Suffer-fest, slog, epic; everyone has a moniker for this kind of outing, but my friends like to call it a “Pogge Adventure.” The designation is not awarded lightly, but in a nutshell, if a backcountry trip you planned concludes and you and your partners are cold, wet, hungry, dehydrated, perforated and/or abraded, bleeding, blistered, frostbitten, mud-spattered, singed, chewed-on and/or stung, missing gear, missing hair, completely exhausted, possibly intoxicated, and totally, utterly satisfied with yourself—or some lesser combination thereof—you’ve just been on a “Your-name-here Adventure.”
My best friend, Nate, first used the phrase when we were still in middle school in Wisconsin. It followed an ill-advised, river-bluff tobogganing expedition that ended with a spectacular amount of airtime, a hole in the ice, and a hypothermic two-mile march home in frozen-stiff clothes. Our teeth were clattering like a vintage John Deere with iron wheels. From then on, anytime I wanted to do something fun, Nate’d ask skeptically, “Is it going to be a PA?”, and I’d assure him it wouldn’t. And when we’d return home nine hours later, Nate would be missing his wallet, or the tip of one finger, or we’d both be covered in liquid manure, and he’d look at me and say, “F-ck you.” But he was always game the next time….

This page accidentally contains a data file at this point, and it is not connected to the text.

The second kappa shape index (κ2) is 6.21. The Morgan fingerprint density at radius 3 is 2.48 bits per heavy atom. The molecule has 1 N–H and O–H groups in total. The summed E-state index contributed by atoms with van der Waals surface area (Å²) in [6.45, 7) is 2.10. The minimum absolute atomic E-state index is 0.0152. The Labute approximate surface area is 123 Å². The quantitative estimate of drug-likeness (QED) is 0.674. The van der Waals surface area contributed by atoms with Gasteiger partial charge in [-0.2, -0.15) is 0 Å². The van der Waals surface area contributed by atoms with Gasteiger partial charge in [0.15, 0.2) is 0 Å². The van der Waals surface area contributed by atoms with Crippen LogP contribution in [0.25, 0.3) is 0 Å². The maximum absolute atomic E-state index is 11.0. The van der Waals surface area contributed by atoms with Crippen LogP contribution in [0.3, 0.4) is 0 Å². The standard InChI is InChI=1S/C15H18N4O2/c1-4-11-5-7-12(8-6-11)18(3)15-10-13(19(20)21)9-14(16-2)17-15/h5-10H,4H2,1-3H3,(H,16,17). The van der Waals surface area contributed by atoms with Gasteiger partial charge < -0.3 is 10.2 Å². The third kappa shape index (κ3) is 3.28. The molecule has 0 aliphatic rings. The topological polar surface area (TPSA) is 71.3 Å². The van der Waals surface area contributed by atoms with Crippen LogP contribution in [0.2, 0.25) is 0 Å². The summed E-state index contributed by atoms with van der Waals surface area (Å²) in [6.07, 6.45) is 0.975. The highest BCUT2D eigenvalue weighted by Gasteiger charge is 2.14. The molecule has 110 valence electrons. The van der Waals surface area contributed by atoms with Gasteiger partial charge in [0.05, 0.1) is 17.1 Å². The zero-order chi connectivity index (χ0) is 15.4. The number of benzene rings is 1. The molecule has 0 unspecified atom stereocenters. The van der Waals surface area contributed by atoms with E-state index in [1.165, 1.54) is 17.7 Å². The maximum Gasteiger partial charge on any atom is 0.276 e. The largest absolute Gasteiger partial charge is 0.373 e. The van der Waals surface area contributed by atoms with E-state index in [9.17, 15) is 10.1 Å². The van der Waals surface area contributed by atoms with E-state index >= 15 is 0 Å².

When I started backcountry skiing in college, at Montana State, it was a bit of a renaissance period for PAs. Inexperience begets error, and error begets… suffering. Luckily, mistakes are the best teachers, and I learned a lot. Some of the lessons I quickly picked up were that three-season tents don’t work well in snowstorms; forgetting the food but remembering the booze on overnights always ends badly; skis can break in half, even ten miles from the car; snowmobiles are unreliable; you can use pine boughs and duct tape in place of skins, if you should happen to lose yours somewhere between the top and bottom of a mountain; unprotected crampons will tear the bottom of your pack open and dump its contents on the trail; triggering an avalanche is the worst feeling in the world; people either buck up or break down under pressure; and perception is everything. This last one is critical.
To be honest, it’s been a while since I’ve had a legitimately miserable, exhausting, glorious Pogge Adventure. It seems like all of my trips these days are pretty well planned, responsibly executed, and predictably enjoyable. But know what? I miss the excitement of being turned around in a nasty storm or physically crushed by a ridiculously long approach or out of my element starting down a sketchy rappel. I miss the shared suffering and the grumbling and the knowledge that no matter how bad it gets—as long as no one gets hurt—it’s going to make a great story. So let this serve as an invitation: if you want to suffer a little in the name of (mis)adventure,
drop me a line, give me a call, or otherwise introduce yourself. Let’s go have ourselves a little fun. We can call it whatever you want.
-Drew Pogge, Editor